That settlement, which included $3.4 million for North Carolina, resulted from a 2007 leniency agreement the bank reached with the Justice Department, sparing it from criminal prosecution. Bank of America, which officials then said was the first and only company to self-report its activities in the case, paid restitution but no fines after it approached the Justice Department, prompting the investigation.
Other banks also have reached settlements over bid-rigging allegations. Wells Fargo & Co. last year announced it would pay $148 million to resolve accusations that Charlotte’s Wachovia, which the bank bought in 2008, participated in the scheme. JPMorgan Chase & Co. settled similar charges last year for $228 million.
Market competition
The three-count indictment filed against Murphy alleges that he conspired with a California broker known as CDR Financial Products to fraudulently increase the number and profitability of investment agreements and other contracts awarded to his company, which was not named in the filing.
Murphy and his co-conspirators misrepresented that the bidding process complied with U.S. Treasury regulations, and Murphy sometimes arranged kickbacks for the broker and others involved in the scheme, authorities said.
As a result of the bid manipulation, banks “won investment agreements and other municipal finance contracts at artificially determined prices,” costing municipal issuers, the Justice Department said.
The indictment also charges that Murphy conspired with others to falsify bank records so his co-conspirators could pay the kickbacks to CDR and others.
“Yesterday’s charges outline a fraudulent scheme to subvert competition in the marketplace,” said Janice Fedarcyk of the FBI, which assisted the Justice Department’s Antitrust Division, in a news release Friday. “Those who engage in this type of criminal activity not only stand to defraud public entities, but erode the public’s trust in the competitive bidding process.”
Murphy is charged with two counts of conspiracy and one count of wire fraud. He faces a maximum sentence of 30 years for the wire fraud charge and five years each for the fraud and false bank records conspiracy charges.
Murphy also could face fines of more than $1.5 million.
To date, one company and 13 people, including former Bank of America employees Douglas Campbell and Brian Zwerner, have pleaded guilty to charges stemming from the probe, which is continuing.

The Fed is "afraid to do its job" for fear of wingnut rantings

The headline  is Krugman talking.
Remember — the Fed by law has twin mandates:
  • Low inflation consistent with economic growth
  • Low unemployment
The current zero-interest-rate environment serves bondholders and kills fixed incomes. But that policy preference — sacrificing seniors to the bond market Bigs — is at least within the mandate.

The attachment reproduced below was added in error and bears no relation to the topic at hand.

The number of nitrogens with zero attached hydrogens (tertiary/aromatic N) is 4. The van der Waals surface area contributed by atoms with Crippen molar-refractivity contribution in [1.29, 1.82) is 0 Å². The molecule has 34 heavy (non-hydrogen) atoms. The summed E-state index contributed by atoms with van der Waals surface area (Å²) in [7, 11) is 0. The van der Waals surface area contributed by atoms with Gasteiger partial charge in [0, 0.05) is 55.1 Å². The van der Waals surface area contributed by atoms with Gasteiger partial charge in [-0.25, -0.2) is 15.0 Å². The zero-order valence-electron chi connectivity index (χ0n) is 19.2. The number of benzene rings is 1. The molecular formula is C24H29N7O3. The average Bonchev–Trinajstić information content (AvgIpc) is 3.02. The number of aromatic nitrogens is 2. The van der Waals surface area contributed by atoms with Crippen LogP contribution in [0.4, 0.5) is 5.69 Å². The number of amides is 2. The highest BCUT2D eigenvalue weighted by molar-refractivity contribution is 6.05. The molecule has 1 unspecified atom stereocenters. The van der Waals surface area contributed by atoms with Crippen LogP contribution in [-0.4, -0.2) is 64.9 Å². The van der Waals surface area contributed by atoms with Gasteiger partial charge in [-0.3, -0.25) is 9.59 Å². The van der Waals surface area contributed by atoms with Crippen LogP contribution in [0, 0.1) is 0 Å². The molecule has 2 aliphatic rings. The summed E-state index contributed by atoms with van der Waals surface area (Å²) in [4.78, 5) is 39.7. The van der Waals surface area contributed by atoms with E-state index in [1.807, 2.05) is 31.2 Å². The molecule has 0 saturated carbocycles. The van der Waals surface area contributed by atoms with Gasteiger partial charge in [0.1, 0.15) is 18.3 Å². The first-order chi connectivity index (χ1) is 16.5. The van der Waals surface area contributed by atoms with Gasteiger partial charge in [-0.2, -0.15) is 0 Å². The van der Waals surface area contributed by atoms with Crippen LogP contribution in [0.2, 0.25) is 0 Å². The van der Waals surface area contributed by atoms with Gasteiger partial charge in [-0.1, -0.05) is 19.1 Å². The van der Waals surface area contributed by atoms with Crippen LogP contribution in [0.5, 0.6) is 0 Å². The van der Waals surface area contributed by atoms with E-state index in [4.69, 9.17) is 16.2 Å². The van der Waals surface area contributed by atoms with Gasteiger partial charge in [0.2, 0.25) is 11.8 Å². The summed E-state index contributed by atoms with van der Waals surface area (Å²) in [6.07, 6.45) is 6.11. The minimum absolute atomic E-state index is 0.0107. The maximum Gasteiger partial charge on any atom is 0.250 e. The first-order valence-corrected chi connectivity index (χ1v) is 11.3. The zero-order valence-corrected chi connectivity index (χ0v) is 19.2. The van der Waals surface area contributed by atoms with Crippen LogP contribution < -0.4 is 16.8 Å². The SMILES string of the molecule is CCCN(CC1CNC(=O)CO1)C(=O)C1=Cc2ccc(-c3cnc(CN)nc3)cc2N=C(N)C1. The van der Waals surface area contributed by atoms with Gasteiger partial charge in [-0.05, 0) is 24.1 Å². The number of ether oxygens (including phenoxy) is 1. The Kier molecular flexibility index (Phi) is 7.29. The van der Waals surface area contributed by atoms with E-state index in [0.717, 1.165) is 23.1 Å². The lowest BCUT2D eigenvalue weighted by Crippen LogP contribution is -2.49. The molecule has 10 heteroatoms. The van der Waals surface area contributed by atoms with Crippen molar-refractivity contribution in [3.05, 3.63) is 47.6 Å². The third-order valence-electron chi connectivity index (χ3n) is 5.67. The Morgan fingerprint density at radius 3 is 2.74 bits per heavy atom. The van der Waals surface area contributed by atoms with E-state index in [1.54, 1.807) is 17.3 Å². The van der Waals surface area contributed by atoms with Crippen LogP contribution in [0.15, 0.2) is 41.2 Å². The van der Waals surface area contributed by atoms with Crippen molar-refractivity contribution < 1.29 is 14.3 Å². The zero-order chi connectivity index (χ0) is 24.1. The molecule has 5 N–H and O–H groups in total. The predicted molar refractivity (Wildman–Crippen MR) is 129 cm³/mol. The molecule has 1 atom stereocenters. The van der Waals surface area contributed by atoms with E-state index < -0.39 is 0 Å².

But this is not a low-unemployment environment (the other mandate). What's a Fed to do?

Here's Krugman on that:
[M]y sense is that [Fed Chairman Ben Bernanke's] latest testimony, in which he declared that the Fed has the power to take action, that the economy is in really bad shape, but declined to, you know, actually take action, has left even his usual defenders more or less speechless.

It really makes no sense — except in terms of politics. ...
So Bernanke says that the Fed has the power to act, but won't. Why won't the Fed "do its job"? Krugman's explanation:
fear of being accused of helping Obama
That's Krugman, and the comment is damning. (Remember, Krugman knows Bernanke personally. Bernanke was once Krugman's dept chair at Princeton.)

The implications of this are terrible. It means (a) that the "independent Fed" actually is helping Obama — by shielding him from right-wing criticism. And (b) that the "opposition party" is leading the Democrats around by the nose.

But if you think that's bad, there's a worse explanation — The Fed is sacrificing the entire economy (and everyone in it) to serve the top .01%, including the banks, who need low-interest Fed-sourced borrowing to survive.

After all, the current situation is unsustainable. No demand, no recovery. No jobs, no demand. Q.E.D. (Latin for "thus it is destroyed").

Your pick. I think Krugman, as always, is just a tad generous. Me, a little less so.

Random Celebrity Photo


Sheree North
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Sheree North

N.C. authorities find bombs in man's car on Interstate 85

GOP5GSTDQ.3 Anthony Steven Carpenter, 43, faces charges after leading police on a two-state chase Thursday on Interstate 85. Authorities say they found explosive devices in his car.

A 43-year-old man remains jailed Friday in Cleveland County, a day after authorities allegedly found two home-made bombs in the suspect’s vehicle.
The man, identified by Cleveland County authorities as Anthony Steven Carpenter, had led police on a two-state chase on Interstate 85. The discovery of explosives in his car forced officials to close the northbound lanes of I-85 for several hours.
Authorities say Carpenter had been living in Greenville and Cherokee counties in South Carolina, but records show he lived in Charlotte from about 2006 until last year.
The pursuit began in Cherokee County early Thursday afternoon. Deputies came to serve a warrant against Carpenter, who was wanted in Greenville County on fraud charges. The Cherokee County Sheriff’s Office says it located Carpenter at a campground near Blacksburg, S.C.
When deputies arrived, they say Carpenter assaulted an officer, got into his Toyota Avalon, and drove off. Police followed, and the pursuit moved to I-85. Carpenter’s car crashed near mile marker 5 in Cleveland County, and when officers searched his vehicle, they reported finding the two explosive devices in the vehicle.